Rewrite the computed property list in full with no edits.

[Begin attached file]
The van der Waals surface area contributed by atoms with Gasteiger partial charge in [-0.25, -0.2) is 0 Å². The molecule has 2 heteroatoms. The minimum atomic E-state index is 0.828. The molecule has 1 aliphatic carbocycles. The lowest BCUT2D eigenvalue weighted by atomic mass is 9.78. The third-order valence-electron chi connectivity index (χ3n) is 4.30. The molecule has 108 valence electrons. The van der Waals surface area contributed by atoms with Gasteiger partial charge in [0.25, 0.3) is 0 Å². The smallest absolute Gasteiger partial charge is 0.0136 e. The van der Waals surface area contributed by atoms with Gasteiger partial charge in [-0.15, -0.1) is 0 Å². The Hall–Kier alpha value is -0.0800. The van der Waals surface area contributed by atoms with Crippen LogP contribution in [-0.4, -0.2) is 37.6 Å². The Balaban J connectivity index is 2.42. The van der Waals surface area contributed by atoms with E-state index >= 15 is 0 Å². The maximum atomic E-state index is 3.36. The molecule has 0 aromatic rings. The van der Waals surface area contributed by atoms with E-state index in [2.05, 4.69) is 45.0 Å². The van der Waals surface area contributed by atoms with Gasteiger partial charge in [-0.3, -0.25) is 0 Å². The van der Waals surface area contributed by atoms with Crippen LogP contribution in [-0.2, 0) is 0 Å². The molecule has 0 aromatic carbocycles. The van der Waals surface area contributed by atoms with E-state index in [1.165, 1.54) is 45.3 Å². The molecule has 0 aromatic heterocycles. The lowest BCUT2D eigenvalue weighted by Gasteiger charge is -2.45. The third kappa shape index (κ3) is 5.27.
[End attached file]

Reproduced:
The van der Waals surface area contributed by atoms with Gasteiger partial charge in [-0.25, -0.2) is 0 Å². The molecule has 2 heteroatoms. The minimum atomic E-state index is 0.828. The molecule has 1 aliphatic carbocycles. The lowest BCUT2D eigenvalue weighted by atomic mass is 9.78. The third-order valence-electron chi connectivity index (χ3n) is 4.30. The molecule has 108 valence electrons. The van der Waals surface area contributed by atoms with Gasteiger partial charge in [0.25, 0.3) is 0 Å². The smallest absolute Gasteiger partial charge is 0.0136 e. The van der Waals surface area contributed by atoms with Gasteiger partial charge in [-0.15, -0.1) is 0 Å². The Hall–Kier alpha value is -0.0800. The van der Waals surface area contributed by atoms with Crippen LogP contribution in [-0.4, -0.2) is 37.6 Å². The Balaban J connectivity index is 2.42. The van der Waals surface area contributed by atoms with E-state index >= 15 is 0 Å². The maximum atomic E-state index is 3.36. The molecule has 0 aromatic rings. The van der Waals surface area contributed by atoms with E-state index in [2.05, 4.69) is 45.0 Å². The van der Waals surface area contributed by atoms with Gasteiger partial charge in [-0.3, -0.25) is 0 Å². The van der Waals surface area contributed by atoms with Crippen LogP contribution in [-0.2, 0) is 0 Å². The molecule has 0 aromatic carbocycles. The van der Waals surface area contributed by atoms with E-state index in [1.165, 1.54) is 45.3 Å². The molecule has 0 aromatic heterocycles. The lowest BCUT2D eigenvalue weighted by Gasteiger charge is -2.45. The third kappa shape index (κ3) is 5.27.